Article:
ADDITIONAL DIGITAL ASSET
MANAGEMENT INFORMATION

10 Core Lessons of Asset Management

10 Very Good Things to Know About the DAM Business Segment

Click to Download PDF File of 10 Core Lessons of Digital Asset Management

This was written from my learnings at the Henry Stewart DAM Foundation seminars that took place in
Los Angeles back in 2016. It outlines several key areas like how to position Digital Asset Management in any organization, what people to engage on implementing a solution, how to make decisions on the proper platform, price point considerations, how some companies have monetized their assets, how to define metadata taxonomy and trends in the DAM industry currently.

DAM Lessons for the Initiate

Other Things to Know to become a DAM Superstar!

Click to Download PDF File of DAM Lessons for the Initiate

This short presentation was developed with both the new DAM manager and the Executive looking to hire in mind. It outlines many of the other hats that a Content Librarian will need to navigate at some point in order to successfully implement a DAM system into a company of any size.

The Life of Content

My Presentation from the Henry Stewart DAM Conference

Click to Download PDF File of the Life of Content

Life of Content Presentaton
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This is a presentation of how all content is created, planned, authored, distributed, managed, and consumed by us as human beings. It seems complex to begin with, but if you take each of the seven main sections and study them one by one, it becomes clear. Each step depends on the other, but they are just phases or steps that do not require that they happen in just this order.

  1. The Idea: Simply put, how ideas are formed and communicated. It is that eureka moment when the initial thought or concept is born.
     

  2. Content Creation: How the concept goes from the mind to the physical world so that others can see and internalize the idea.
     

  3. Planning & Strategy: If the idea is deemed worthy of further development, this stage is where the idea is vetted and managed to become a project that needs to be fulfilled to satisfy a business case, creative endeavor or to solve a problem. Project Management is a major factor here.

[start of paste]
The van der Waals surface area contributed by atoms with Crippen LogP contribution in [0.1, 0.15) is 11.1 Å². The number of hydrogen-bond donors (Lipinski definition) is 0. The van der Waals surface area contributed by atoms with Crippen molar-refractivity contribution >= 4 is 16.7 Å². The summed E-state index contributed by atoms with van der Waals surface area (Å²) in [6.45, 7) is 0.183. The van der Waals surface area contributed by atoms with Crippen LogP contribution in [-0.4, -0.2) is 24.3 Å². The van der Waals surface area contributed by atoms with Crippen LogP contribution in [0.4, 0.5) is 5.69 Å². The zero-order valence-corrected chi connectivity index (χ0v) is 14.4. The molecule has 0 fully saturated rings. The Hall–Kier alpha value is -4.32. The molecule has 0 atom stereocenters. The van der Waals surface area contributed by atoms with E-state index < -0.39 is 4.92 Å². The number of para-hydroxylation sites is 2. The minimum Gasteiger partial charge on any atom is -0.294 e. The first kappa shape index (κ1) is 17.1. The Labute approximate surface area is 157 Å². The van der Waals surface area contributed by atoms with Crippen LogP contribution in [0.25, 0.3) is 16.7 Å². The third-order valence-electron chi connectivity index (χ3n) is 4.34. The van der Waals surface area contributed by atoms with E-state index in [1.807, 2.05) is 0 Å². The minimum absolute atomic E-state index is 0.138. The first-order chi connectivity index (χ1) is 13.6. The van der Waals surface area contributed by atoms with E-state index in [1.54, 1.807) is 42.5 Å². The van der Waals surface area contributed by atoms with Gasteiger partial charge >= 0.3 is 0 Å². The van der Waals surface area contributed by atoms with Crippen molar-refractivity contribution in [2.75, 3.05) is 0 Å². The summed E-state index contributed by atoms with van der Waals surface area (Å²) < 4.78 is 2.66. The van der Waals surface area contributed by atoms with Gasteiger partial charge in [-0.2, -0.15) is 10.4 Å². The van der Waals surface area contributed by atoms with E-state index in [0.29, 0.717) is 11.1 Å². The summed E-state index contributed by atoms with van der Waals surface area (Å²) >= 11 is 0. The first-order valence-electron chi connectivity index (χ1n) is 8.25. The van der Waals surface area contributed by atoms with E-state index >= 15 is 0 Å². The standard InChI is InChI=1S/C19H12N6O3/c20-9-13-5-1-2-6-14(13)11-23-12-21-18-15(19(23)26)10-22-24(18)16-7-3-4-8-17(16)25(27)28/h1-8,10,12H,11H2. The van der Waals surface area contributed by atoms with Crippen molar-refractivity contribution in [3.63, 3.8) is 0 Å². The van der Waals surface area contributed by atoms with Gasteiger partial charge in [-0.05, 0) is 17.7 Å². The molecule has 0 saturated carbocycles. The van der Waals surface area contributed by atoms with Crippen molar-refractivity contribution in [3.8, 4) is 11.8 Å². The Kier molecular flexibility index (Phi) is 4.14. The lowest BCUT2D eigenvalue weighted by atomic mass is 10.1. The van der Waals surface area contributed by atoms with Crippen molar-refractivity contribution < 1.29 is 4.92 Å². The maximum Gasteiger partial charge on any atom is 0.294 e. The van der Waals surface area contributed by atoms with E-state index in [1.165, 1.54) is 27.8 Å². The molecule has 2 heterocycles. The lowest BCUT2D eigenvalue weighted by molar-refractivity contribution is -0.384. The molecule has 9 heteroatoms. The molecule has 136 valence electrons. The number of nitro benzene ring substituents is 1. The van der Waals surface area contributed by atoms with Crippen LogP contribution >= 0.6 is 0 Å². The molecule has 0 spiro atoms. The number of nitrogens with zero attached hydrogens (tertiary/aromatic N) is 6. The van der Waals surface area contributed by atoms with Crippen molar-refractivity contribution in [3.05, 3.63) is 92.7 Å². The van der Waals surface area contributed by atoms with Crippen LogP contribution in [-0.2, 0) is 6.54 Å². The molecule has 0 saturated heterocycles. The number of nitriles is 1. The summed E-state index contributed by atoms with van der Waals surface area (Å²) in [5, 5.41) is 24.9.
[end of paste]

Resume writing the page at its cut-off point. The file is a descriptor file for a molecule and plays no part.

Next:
4. Authoring: Once the development of the concept has taken place, the planning and management over how to fulfill the idea are mostly done, authoring can now start to take place. Authoring is the main stage where content and assets are developed to explain and enlighten others on how the concept works, how the idea can be fulfilled, and the problem it solves.
     

  5. Asset Management: Authoring and Content management work hand in hand to make sure that the assets and information to explain and fulfill the idea are accounted for, available, and properly formatted so that authoring of the project can take place.
     

  6. Analytics & Tracking: In the business world, this can be accomplished I'm many ways depending on the channels of distribution. Web Analytics through a myriad of tracking software, Nielson ratings, word of mouth, and Ad promotions are all ways of doing this. The trick is that you have to figure out how you're going to track your target audience before you distribute the content.
     

  7. Distribution: How the Concepts & Content are delivered successfully to your target audience. This is a critical step to make sure that all your hard work is realized.

This all takes place over the project timeline and each stage has its own tools/platforms to complete the tasks in each stage. And of course, each stage has its own way of being governed to stay on task, to re-use information, and communicates with each of the seven other steps in the "Life of Content" to be truly successful.

A Brief on Metadata

What is Metadata vs. Tagging vs. Taxonomy

What is Metadata and Why is it Important (DAM 101)